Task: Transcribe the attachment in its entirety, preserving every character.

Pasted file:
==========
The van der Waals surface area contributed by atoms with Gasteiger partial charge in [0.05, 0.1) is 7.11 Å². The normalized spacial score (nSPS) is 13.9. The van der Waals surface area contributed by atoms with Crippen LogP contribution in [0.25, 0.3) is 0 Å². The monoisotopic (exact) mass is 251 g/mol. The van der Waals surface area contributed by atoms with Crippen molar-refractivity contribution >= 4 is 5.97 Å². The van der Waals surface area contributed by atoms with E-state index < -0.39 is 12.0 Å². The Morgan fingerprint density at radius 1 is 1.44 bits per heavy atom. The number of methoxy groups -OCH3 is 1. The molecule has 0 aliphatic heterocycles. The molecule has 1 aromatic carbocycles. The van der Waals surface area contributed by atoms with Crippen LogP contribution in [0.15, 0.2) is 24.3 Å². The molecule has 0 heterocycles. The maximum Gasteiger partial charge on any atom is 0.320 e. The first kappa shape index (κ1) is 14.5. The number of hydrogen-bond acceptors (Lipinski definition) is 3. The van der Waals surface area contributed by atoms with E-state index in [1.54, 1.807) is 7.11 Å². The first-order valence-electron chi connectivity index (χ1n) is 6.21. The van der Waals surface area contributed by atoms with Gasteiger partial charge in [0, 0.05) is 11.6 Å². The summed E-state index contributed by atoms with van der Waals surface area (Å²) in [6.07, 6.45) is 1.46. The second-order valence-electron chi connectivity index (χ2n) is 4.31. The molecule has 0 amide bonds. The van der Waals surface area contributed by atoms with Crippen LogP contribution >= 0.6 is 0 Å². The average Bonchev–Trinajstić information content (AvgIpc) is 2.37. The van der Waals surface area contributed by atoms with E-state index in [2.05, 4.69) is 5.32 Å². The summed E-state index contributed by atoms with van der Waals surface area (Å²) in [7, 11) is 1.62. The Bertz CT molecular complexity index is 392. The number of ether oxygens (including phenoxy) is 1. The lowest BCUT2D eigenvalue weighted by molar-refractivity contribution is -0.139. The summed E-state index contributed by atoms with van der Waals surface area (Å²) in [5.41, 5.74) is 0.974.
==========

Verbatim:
The van der Waals surface area contributed by atoms with Gasteiger partial charge in [0.05, 0.1) is 7.11 Å². The normalized spacial score (nSPS) is 13.9. The van der Waals surface area contributed by atoms with Crippen LogP contribution in [0.25, 0.3) is 0 Å². The monoisotopic (exact) mass is 251 g/mol. The van der Waals surface area contributed by atoms with Crippen molar-refractivity contribution >= 4 is 5.97 Å². The van der Waals surface area contributed by atoms with E-state index < -0.39 is 12.0 Å². The Morgan fingerprint density at radius 1 is 1.44 bits per heavy atom. The number of methoxy groups -OCH3 is 1. The molecule has 0 aliphatic heterocycles. The molecule has 1 aromatic carbocycles. The van der Waals surface area contributed by atoms with Crippen LogP contribution in [0.15, 0.2) is 24.3 Å². The molecule has 0 heterocycles. The maximum Gasteiger partial charge on any atom is 0.320 e. The first kappa shape index (κ1) is 14.5. The number of hydrogen-bond acceptors (Lipinski definition) is 3. The van der Waals surface area contributed by atoms with E-state index in [1.54, 1.807) is 7.11 Å². The first-order valence-electron chi connectivity index (χ1n) is 6.21. The van der Waals surface area contributed by atoms with Gasteiger partial charge in [0, 0.05) is 11.6 Å². The summed E-state index contributed by atoms with van der Waals surface area (Å²) in [6.07, 6.45) is 1.46. The second-order valence-electron chi connectivity index (χ2n) is 4.31. The molecule has 0 amide bonds. The van der Waals surface area contributed by atoms with Crippen LogP contribution >= 0.6 is 0 Å². The average Bonchev–Trinajstić information content (AvgIpc) is 2.37. The van der Waals surface area contributed by atoms with E-state index in [2.05, 4.69) is 5.32 Å². The summed E-state index contributed by atoms with van der Waals surface area (Å²) in [7, 11) is 1.62. The Bertz CT molecular complexity index is 392. The number of ether oxygens (including phenoxy) is 1. The lowest BCUT2D eigenvalue weighted by molar-refractivity contribution is -0.139. The summed E-state index contributed by atoms with van der Waals surface area (Å²) in [5.41, 5.74) is 0.974.